sashay

[sa-shey]
See more synonyms for sashay on Thesaurus.com
verb (used without object) Informal.
  1. to glide, move, or proceed easily or nonchalantly: She just sashayed in as if she owned the place.
  2. to chassé in dancing.

Origin of sashay

1830–40, Americanism; metathetic variant of chassé
Can be confusedsachet sashay Sasha
Dictionary.com Unabridged Based on the Random House Unabridged Dictionary, © Random House, Inc. 2018


Examples from the Web for sashayed

Contemporary Examples of sashayed

  • “I am a divorced woman,” one said as she sashayed up and down the room in Goma.

    The Daily Beast logo
    Congo's Feminist Fight

    Linda Bird Francke

    July 7, 2010

Historical Examples of sashayed

  • Then you sashayed up and asked her to dance every dance with you.

    The Cross-Cut

    Courtney Ryley Cooper

  • They balanced and "sashayed" from the tropics to the arctic circle.

    The Ruling Passion

    Henry van Dyke

  • We sashayed into the kitchen an' theah, jus' sittin' easylike an' waitin' right on the table, was two or three pies!

    Ride Proud, Rebel!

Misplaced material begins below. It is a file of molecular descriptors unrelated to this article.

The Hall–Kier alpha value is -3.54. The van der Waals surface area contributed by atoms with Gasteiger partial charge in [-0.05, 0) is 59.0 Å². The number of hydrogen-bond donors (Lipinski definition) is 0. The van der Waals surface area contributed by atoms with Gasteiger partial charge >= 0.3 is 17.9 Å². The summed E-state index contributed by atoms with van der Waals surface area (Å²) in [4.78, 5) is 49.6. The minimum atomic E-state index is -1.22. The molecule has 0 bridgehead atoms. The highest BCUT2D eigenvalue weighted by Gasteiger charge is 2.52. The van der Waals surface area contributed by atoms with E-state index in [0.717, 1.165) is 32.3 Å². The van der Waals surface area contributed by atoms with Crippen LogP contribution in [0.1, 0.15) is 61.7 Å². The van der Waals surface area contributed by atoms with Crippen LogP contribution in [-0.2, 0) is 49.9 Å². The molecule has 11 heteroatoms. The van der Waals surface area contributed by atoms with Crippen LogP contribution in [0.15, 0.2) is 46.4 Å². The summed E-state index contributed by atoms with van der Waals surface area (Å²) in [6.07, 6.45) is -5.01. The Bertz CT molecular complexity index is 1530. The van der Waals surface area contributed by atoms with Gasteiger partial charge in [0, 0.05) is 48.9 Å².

Andre Alice Norton

  • Plump mothers took part in the quaint old fashioned figures, and swung and balanced and "sashayed" in a gale of fun.

  • When she see Jinnie she jist made strides for the wood-shed, and old Jinnie sashayed arter her.


British Dictionary definitions for sashayed

sashay

verb (intr) informal
  1. to move, walk, or glide along casually
  2. to move or walk in a showy way; parade

Word Origin for sashay

C19: from an alteration of chassé, a gliding dance step
Collins English Dictionary - Complete & Unabridged 2012 Digital Edition © William Collins Sons & Co. Ltd. 1979, 1986 © HarperCollins Publishers 1998, 2000, 2003, 2005, 2006, 2007, 2009, 2012

Word Origin and History for sashayed

sashay

v.

1836, mangled Englishing of French chassé "gliding step" (in square dancing), literally "chased," past participle of chasser "to chase," from Old French chacier "to hunt," from Vulgar Latin *captiare (see capable, and cf. chase, catch). Related: Sashayed; sashaying. The noun is attested from 1900.

Online Etymology Dictionary, © 2010 Douglas Harper